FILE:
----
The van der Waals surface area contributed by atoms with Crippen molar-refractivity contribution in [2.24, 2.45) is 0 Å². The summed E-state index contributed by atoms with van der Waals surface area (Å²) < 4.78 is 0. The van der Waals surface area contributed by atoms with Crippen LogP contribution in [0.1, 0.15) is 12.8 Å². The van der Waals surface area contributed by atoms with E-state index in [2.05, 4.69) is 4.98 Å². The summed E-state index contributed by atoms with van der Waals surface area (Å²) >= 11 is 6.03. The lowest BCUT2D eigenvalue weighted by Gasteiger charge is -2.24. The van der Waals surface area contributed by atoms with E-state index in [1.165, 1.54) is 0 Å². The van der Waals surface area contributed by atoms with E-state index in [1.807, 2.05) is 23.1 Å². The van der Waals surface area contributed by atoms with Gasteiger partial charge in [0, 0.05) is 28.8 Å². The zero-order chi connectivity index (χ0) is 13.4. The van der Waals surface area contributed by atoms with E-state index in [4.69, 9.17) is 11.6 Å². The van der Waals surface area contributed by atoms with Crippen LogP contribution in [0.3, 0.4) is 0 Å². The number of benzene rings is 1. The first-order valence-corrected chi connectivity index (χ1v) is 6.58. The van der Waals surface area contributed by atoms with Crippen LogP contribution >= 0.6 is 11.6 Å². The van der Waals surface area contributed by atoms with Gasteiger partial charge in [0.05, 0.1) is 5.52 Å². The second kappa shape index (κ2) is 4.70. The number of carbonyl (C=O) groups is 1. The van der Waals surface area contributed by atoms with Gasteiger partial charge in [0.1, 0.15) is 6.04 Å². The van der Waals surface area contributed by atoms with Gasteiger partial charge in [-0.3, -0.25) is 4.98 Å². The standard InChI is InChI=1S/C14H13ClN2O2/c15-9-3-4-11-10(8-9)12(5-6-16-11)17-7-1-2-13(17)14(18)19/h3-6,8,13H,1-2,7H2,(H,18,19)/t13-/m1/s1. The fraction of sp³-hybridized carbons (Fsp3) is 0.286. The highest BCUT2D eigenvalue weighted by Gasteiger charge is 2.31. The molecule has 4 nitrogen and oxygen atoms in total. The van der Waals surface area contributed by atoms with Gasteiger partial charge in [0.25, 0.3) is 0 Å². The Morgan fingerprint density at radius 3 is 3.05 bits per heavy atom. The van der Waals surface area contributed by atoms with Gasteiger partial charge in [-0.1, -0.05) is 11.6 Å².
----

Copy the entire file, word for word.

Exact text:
The van der Waals surface area contributed by atoms with Crippen molar-refractivity contribution in [2.24, 2.45) is 0 Å². The summed E-state index contributed by atoms with van der Waals surface area (Å²) < 4.78 is 0. The van der Waals surface area contributed by atoms with Crippen LogP contribution in [0.1, 0.15) is 12.8 Å². The van der Waals surface area contributed by atoms with E-state index in [2.05, 4.69) is 4.98 Å². The summed E-state index contributed by atoms with van der Waals surface area (Å²) >= 11 is 6.03. The lowest BCUT2D eigenvalue weighted by Gasteiger charge is -2.24. The van der Waals surface area contributed by atoms with E-state index in [1.165, 1.54) is 0 Å². The van der Waals surface area contributed by atoms with E-state index in [1.807, 2.05) is 23.1 Å². The van der Waals surface area contributed by atoms with Gasteiger partial charge in [0, 0.05) is 28.8 Å². The zero-order chi connectivity index (χ0) is 13.4. The van der Waals surface area contributed by atoms with E-state index in [4.69, 9.17) is 11.6 Å². The van der Waals surface area contributed by atoms with Crippen LogP contribution in [0.3, 0.4) is 0 Å². The number of benzene rings is 1. The first-order valence-corrected chi connectivity index (χ1v) is 6.58. The van der Waals surface area contributed by atoms with Crippen LogP contribution >= 0.6 is 11.6 Å². The van der Waals surface area contributed by atoms with Gasteiger partial charge in [0.05, 0.1) is 5.52 Å². The second kappa shape index (κ2) is 4.70. The number of carbonyl (C=O) groups is 1. The van der Waals surface area contributed by atoms with Gasteiger partial charge in [0.1, 0.15) is 6.04 Å². The van der Waals surface area contributed by atoms with Gasteiger partial charge in [-0.3, -0.25) is 4.98 Å². The standard InChI is InChI=1S/C14H13ClN2O2/c15-9-3-4-11-10(8-9)12(5-6-16-11)17-7-1-2-13(17)14(18)19/h3-6,8,13H,1-2,7H2,(H,18,19)/t13-/m1/s1. The fraction of sp³-hybridized carbons (Fsp3) is 0.286. The highest BCUT2D eigenvalue weighted by Gasteiger charge is 2.31. The molecule has 4 nitrogen and oxygen atoms in total. The van der Waals surface area contributed by atoms with Gasteiger partial charge in [0.25, 0.3) is 0 Å². The Morgan fingerprint density at radius 3 is 3.05 bits per heavy atom. The van der Waals surface area contributed by atoms with Gasteiger partial charge in [-0.1, -0.05) is 11.6 Å².